About half of Michigan voters used the straight-ticket ballot option in the 2012 presidential election, an MLive survey of county election officials found. About 30 percent of 2012 voters supported the Democratic ticket; 19 percent, the Republican ticket and 1 percent voted straight ticket for a third party. The numbers are based on statistics from 33 Michigan counties that collectively accounted for 85 percent of the 4.5 million ballots cast statewide in 2012. MLive contacted election officials from all 83 Michigan counties, but many did not have the 2012 breakdown for straight-ticket voting, which allows filling out a single bubble to vote for all candidates of one party. About half of Michigan voters used the straight-ticket option in the last presidential election. However, MLive was able to get the data for the state’s largest counties, including Wayne, Oakland, Macomb, Kent, Genesee, Washtenaw, Ingham, Ottawa, Kalamazoo, Saginaw, Livingston, Muskegon, Jackson, Allegan and Bay, as well as 18 smaller counties.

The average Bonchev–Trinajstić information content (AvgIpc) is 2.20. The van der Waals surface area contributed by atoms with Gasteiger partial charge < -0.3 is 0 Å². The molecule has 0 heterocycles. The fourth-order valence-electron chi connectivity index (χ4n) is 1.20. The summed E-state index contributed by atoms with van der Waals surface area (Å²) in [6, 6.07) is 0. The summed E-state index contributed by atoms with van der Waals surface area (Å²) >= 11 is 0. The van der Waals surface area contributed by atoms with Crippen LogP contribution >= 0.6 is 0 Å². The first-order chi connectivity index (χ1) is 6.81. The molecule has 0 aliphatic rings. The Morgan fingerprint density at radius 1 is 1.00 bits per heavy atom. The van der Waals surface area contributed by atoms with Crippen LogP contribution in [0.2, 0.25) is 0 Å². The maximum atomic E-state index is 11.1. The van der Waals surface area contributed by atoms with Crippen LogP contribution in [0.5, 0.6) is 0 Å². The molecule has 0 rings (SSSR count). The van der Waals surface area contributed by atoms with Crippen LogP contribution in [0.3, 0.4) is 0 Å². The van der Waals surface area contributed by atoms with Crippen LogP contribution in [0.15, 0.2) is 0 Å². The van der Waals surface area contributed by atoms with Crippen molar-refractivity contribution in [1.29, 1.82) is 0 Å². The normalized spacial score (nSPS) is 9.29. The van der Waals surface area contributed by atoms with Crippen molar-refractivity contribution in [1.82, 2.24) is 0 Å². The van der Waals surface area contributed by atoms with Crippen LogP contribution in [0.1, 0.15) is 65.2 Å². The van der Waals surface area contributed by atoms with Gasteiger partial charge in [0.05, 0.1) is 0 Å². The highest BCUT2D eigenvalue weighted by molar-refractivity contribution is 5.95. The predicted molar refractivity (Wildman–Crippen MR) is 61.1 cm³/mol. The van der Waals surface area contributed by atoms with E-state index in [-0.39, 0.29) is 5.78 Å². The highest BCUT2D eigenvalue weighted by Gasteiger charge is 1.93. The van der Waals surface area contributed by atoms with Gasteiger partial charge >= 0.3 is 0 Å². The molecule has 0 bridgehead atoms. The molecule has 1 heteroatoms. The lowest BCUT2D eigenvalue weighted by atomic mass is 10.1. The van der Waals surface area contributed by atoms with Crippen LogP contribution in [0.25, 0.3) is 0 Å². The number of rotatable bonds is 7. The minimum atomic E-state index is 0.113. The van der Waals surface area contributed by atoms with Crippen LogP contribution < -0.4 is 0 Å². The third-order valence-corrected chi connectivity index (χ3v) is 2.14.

Among the 33 counties that provided data, Wayne — the state’s most populated county and home to Detroit — had the largest percentage of straight-ticket ballots. About 59 percent of all Wayne County ballots used the straight-party option, and Democratic straight-ticket ballots outnumbered the GOP ballots almost 5 to 1.
The No. 2 county in straight-ticket balloting was Ottawa, a Republican stronghold where GOP straight-ticket ballots outnumbered the Democratic ballots 3 to 1.
Among the counties that provided data, the lowest percentage of straight-ticket ballots was in Dickinson County in the Upper Peninsula. But even there, 34 percent of ballots used the straight-ticket option.